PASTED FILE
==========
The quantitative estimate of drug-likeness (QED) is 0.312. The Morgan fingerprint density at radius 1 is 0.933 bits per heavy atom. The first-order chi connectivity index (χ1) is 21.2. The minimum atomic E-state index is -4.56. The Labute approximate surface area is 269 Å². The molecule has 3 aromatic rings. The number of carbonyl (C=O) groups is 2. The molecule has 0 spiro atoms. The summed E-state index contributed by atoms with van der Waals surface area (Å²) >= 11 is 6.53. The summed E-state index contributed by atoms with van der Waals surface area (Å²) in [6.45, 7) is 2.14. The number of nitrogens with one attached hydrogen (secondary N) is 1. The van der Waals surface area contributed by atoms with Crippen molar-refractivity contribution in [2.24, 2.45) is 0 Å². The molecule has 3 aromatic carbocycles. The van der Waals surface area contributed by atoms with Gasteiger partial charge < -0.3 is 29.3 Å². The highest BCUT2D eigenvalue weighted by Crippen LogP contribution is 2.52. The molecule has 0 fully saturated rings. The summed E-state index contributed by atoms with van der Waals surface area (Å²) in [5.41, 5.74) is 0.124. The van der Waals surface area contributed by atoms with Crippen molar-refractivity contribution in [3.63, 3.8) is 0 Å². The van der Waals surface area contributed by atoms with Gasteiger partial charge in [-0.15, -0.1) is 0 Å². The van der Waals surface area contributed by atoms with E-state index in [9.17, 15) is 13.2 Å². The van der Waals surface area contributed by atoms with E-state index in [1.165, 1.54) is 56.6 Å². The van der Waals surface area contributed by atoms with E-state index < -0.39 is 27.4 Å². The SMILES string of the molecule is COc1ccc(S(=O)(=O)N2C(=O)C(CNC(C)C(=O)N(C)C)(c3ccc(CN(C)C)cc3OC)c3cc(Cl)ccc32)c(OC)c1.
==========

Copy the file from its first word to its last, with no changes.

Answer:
The quantitative estimate of drug-likeness (QED) is 0.312. The Morgan fingerprint density at radius 1 is 0.933 bits per heavy atom. The first-order chi connectivity index (χ1) is 21.2. The minimum atomic E-state index is -4.56. The Labute approximate surface area is 269 Å². The molecule has 3 aromatic rings. The number of carbonyl (C=O) groups is 2. The molecule has 0 spiro atoms. The summed E-state index contributed by atoms with van der Waals surface area (Å²) >= 11 is 6.53. The summed E-state index contributed by atoms with van der Waals surface area (Å²) in [6.45, 7) is 2.14. The number of nitrogens with one attached hydrogen (secondary N) is 1. The van der Waals surface area contributed by atoms with Crippen molar-refractivity contribution in [2.24, 2.45) is 0 Å². The molecule has 3 aromatic carbocycles. The van der Waals surface area contributed by atoms with Gasteiger partial charge < -0.3 is 29.3 Å². The highest BCUT2D eigenvalue weighted by Crippen LogP contribution is 2.52. The molecule has 0 fully saturated rings. The summed E-state index contributed by atoms with van der Waals surface area (Å²) in [5.41, 5.74) is 0.124. The van der Waals surface area contributed by atoms with Crippen molar-refractivity contribution in [3.63, 3.8) is 0 Å². The van der Waals surface area contributed by atoms with Gasteiger partial charge in [-0.15, -0.1) is 0 Å². The van der Waals surface area contributed by atoms with E-state index in [9.17, 15) is 13.2 Å². The van der Waals surface area contributed by atoms with E-state index in [1.165, 1.54) is 56.6 Å². The van der Waals surface area contributed by atoms with E-state index < -0.39 is 27.4 Å². The SMILES string of the molecule is COc1ccc(S(=O)(=O)N2C(=O)C(CNC(C)C(=O)N(C)C)(c3ccc(CN(C)C)cc3OC)c3cc(Cl)ccc32)c(OC)c1.